When a patient undergoes general anesthesia, or has sedating drugs administered, reflexes may be lost, and the chance of vomiting stomach contents upward, and having these materials enter the windpipe and lungs (aspiration) is significant. Thus, for most operations, whenever circumstances permit (emergency procedures require different considerations), the patient is kept NPO (nihil per os, or nothing by mouth) for at least 6 to 8 hours before the procedure.
This time may vary depending on other problems. Patients who are very obese often have delayed stomach emptying, and a longer time is advisable. If there are problems with the gastrointestinal tract ,as often is the case when undergoing abdominal surgery, delayed gastric emptying may be due to mechanical disease, such as scarring from duodenal ulcers, or due to the intestine not functioning properly due to infection or inflammation.
Anesthesiologists take precautions to minimize the chance of aspiration. Most commonly, the larynx (voice box) is gently pressed posterior to shut off the pharynx while anesthesia is being induced, and that pressure maintained until a cuffed endotracheal tube is safely inserted into the trachea (windpipe) and aspiration prevented. The oral cavity is then typically suctioned, especially when removing the tube; the stomach may well be emptied by a tube when the patient is anesthetized.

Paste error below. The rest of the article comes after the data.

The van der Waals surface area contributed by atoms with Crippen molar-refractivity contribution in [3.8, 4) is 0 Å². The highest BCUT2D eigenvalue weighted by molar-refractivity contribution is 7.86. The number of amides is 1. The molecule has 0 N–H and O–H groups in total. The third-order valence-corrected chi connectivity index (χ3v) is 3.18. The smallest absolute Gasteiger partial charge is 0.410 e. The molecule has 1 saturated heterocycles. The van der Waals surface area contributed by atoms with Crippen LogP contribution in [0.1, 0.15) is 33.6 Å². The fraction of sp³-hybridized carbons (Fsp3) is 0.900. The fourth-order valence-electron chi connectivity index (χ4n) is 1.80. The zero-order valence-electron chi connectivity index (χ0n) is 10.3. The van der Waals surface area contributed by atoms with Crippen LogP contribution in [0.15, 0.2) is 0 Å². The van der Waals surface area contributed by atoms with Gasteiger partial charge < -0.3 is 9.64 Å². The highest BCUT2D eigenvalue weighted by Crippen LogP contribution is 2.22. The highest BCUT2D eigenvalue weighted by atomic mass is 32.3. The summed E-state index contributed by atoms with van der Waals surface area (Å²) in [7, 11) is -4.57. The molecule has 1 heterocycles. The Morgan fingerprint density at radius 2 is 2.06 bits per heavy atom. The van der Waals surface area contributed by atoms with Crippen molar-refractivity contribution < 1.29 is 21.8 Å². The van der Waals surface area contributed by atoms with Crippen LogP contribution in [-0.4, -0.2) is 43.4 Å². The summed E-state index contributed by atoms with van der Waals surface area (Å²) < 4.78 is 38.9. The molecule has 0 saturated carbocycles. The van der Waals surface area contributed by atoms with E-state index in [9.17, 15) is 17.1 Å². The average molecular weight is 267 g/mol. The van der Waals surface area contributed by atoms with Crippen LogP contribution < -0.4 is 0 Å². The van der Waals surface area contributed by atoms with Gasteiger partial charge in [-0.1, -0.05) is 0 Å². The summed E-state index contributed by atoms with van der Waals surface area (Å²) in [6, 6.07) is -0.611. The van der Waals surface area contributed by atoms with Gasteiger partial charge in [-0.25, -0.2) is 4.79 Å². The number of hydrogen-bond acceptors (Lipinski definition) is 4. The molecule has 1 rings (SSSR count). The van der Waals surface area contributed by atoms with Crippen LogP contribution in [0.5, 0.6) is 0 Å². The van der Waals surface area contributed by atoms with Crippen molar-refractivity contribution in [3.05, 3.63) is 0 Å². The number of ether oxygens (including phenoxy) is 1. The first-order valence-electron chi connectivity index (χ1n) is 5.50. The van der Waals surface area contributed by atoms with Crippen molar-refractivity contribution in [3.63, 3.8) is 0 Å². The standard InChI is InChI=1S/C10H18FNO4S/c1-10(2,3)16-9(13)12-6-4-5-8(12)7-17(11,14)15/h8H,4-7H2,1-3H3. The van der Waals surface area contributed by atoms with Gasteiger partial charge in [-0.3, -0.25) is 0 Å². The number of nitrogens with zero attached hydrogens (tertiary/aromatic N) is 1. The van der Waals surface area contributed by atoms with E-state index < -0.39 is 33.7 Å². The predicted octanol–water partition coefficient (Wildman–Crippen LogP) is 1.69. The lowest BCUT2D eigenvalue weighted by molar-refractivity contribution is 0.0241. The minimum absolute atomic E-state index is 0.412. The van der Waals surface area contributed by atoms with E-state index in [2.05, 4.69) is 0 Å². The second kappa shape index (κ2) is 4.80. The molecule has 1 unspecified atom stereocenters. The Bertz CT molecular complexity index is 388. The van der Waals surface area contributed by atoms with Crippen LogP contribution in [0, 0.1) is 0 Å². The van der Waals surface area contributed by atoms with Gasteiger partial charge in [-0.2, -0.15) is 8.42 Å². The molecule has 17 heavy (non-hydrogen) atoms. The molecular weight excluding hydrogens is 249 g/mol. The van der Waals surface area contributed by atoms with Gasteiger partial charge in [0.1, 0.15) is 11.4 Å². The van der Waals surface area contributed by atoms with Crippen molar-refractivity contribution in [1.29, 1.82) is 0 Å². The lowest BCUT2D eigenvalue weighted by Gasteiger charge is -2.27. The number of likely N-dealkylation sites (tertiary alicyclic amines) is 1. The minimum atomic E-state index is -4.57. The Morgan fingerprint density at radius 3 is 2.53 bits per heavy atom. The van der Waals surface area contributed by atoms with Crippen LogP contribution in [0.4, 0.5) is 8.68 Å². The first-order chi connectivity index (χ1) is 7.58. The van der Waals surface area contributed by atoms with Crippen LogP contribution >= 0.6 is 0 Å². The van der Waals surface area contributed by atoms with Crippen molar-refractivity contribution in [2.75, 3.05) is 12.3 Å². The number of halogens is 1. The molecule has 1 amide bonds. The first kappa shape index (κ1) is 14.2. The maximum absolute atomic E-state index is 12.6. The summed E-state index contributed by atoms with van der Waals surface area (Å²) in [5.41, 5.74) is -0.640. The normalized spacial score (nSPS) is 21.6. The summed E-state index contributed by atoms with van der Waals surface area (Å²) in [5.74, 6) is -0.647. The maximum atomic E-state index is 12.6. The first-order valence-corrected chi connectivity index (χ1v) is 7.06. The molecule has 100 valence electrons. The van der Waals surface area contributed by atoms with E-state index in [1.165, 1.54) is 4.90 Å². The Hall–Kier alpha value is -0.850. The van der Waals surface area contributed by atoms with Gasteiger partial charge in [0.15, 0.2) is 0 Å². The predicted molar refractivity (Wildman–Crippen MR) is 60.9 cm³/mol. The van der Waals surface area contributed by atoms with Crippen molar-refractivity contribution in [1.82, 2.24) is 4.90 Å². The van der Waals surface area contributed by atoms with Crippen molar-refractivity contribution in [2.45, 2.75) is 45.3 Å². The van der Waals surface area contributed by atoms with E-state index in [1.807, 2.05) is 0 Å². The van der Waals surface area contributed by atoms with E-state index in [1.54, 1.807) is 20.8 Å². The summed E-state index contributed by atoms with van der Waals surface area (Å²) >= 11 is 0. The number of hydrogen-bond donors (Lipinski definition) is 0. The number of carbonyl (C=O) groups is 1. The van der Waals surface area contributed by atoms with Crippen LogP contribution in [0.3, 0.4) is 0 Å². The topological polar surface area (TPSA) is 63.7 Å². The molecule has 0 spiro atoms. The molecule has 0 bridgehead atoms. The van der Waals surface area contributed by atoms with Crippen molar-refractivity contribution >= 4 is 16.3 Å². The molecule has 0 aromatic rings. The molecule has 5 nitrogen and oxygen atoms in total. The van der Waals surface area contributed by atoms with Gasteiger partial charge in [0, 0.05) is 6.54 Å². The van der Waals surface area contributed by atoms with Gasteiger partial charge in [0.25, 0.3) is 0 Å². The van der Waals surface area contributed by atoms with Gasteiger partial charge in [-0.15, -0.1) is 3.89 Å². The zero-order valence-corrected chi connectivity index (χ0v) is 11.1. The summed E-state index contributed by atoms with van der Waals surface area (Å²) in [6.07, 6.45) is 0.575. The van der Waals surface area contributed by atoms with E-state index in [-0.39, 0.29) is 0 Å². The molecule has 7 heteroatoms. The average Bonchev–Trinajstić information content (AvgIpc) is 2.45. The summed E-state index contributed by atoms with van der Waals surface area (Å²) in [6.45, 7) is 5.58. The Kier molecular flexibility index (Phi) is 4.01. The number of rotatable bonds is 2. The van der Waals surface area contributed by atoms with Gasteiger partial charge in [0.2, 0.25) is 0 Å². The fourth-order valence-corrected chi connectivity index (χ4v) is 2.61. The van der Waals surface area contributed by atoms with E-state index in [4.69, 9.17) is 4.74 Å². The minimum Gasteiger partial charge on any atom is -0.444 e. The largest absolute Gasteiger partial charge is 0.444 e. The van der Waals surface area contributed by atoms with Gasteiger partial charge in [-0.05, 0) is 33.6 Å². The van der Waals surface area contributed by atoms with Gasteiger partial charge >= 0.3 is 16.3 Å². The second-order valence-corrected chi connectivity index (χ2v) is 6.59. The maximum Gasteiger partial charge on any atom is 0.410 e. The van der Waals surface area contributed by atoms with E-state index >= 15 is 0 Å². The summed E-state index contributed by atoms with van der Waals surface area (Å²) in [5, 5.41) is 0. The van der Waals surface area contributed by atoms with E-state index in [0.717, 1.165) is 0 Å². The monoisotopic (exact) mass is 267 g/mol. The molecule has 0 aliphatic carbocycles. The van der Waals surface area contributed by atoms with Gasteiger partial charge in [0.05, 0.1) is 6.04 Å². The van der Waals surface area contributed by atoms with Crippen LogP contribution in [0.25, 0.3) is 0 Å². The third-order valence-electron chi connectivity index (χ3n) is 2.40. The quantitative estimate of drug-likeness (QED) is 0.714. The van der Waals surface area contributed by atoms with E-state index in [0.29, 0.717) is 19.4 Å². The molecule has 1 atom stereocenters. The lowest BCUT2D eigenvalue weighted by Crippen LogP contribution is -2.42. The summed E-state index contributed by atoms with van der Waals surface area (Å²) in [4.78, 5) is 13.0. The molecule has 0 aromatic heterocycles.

For relatively small or “minor” operations being done solely under local anesthesia alone it is not necessary to have an empty stomach, and one can eat and drink normally.
A particularly common question patients ask, and surgeons and anesthesiologists must address, is whether the patient should take his or her usual oral medications prior to surgery. Ideally, these medications should be reviewed during preoperative assessment, and the patient advised which to take and which not. Often additional medications are prescribed to be taken just prior to operation.
Generally speaking, regular oral medications may be taken with a small amount of water necessary to swallow them prior to operation.